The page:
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Racial-ethnic and National Identification among Children in Middle Childhood: What does it mean to be American?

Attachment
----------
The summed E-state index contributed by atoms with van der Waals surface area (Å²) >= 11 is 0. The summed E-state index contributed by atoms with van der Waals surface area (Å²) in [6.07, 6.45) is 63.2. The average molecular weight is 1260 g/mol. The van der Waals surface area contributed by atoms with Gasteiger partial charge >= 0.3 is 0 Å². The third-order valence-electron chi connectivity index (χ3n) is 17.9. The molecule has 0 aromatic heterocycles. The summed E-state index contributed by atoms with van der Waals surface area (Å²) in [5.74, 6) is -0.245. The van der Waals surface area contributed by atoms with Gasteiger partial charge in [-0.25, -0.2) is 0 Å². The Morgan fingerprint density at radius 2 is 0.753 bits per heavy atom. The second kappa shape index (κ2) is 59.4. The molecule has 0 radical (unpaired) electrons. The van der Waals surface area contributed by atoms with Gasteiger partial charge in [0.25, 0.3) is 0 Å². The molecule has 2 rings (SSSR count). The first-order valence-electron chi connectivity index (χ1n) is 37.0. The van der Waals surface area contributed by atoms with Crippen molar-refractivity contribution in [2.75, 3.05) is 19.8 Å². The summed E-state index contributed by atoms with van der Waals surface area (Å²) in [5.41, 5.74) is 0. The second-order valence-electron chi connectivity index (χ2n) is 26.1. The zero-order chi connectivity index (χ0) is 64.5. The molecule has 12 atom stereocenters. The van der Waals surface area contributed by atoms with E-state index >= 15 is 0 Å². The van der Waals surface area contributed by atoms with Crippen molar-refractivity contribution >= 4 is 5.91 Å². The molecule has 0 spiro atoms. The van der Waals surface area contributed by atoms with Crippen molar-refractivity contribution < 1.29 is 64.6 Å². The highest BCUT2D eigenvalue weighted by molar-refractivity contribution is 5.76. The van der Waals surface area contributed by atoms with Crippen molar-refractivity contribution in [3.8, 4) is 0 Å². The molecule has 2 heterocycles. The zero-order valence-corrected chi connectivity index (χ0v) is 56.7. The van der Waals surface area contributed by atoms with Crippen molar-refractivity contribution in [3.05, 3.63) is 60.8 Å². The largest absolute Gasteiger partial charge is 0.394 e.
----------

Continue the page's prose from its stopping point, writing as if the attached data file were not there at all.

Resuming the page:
This mixed methods study explores children's emerging sense of American identity during middle childhood. Conducted in a school setting which is committed to celebrating diversity across multiple domains, researchers investigated the extent to which children in middle childhood identify as American, and explored their beliefs and attitudes about Americans. Open-ended responses indicated that children frequently associated Americans with identifiable symbols and emblems, nationality, and particular racial and ethnic groups. In addition, children from diverse socioeconomic and racial and ethnic backgrounds endorsed positive beliefs about Americans. Quantitative analysis revealed that the ways in which children self-identify as American, differs as a function of generational status, indicating that notions of what it means to be American may be different for children from immigrant families, who tend to explicitly separate notions of racial and ethnic identity from their national American identity. Implications and suggestions for future research on American identity are discussed.

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